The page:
Stage Sisters (1965), addresses the issue of the challenges faced by women in the society. In the film, I see that women are portrayed to be weak and have no option but to depend on their men for support among other needs. However, not all women are represented as being weak, some are revolutionary and are aware of how the world perceives them. With this knowledge in mind, they fight against oppression. Yet, other women are oblivious of the things that happen around them (Jin). In the movie, Chunhua plays the role of a revolutionary woman while Yuehong plays the role of an unconscious woman. In this film, the actors utilize Shoxing’s theatrical world to illustrate the social and political prejudices that women face (Marchetti). To indicate the oblivious nature of Yuehong, she falls for her stage director and even gives up on her friendship with Chunhua. Later on, she is humiliated and left in the streets, but Chunhua rescues her. Chinua shows the theme for revolutionary where she pledges to pursue her career regardless of the hostile nature of the male dominated society.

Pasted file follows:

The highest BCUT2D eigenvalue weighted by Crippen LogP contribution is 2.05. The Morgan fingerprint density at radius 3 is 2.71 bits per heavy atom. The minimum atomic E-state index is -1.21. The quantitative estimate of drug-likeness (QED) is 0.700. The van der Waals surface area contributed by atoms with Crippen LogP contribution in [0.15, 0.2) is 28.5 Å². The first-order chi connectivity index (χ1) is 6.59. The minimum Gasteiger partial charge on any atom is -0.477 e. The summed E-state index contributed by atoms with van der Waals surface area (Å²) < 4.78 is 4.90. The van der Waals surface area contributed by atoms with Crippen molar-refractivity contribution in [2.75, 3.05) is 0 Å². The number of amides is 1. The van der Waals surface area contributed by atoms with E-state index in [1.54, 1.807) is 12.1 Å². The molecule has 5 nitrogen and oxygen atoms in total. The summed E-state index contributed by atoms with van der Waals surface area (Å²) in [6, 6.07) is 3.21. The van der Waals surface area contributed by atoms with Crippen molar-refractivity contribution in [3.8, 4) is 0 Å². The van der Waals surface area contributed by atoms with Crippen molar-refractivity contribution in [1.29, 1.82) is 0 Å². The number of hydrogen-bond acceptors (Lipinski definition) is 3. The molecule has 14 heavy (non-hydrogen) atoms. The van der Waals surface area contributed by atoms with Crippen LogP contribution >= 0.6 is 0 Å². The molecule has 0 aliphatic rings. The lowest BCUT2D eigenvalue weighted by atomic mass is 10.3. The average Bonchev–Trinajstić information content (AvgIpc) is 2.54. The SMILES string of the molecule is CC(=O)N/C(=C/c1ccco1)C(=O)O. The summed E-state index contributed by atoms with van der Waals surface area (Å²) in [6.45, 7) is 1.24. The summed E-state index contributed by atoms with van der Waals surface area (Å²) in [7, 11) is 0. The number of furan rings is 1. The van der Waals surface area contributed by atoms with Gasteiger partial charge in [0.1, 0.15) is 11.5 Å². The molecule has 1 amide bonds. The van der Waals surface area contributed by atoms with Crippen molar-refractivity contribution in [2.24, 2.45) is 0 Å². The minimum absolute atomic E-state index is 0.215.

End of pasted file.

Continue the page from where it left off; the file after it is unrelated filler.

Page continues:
My argument is supported by Marchetti (Chapter two: Two Stage Sisters: The Blossoming of a Revolutionary Aesthetic) who observes that “in Two Stage Sister’s film, theme focuses on the lives of women and portrays that they are filled with both oppression and hardship and the potential they have in transforming their circumstances” (95-106). Equally important, the author observes that Xie Jin has always taken the lead in exploring how women are exploited in different positions in both political and social platforms (95-16). Chunhua and Yuehong played the role of indicating both hardships and oppression.
Marchetti, Gina. “Two Stage Sisters: The Blossoming of a Revolutionary Aesthetic Chapter.” Jump Cut: A Review of Contemporary Media. Vol. 1, no. 1, 1989, 95-106
Jin, Xie. “Stage Sisters (1965).” YouTube, uploaded by James P., August 8, 2013, www.youtube.com/watch?v=aYfME4FwWTg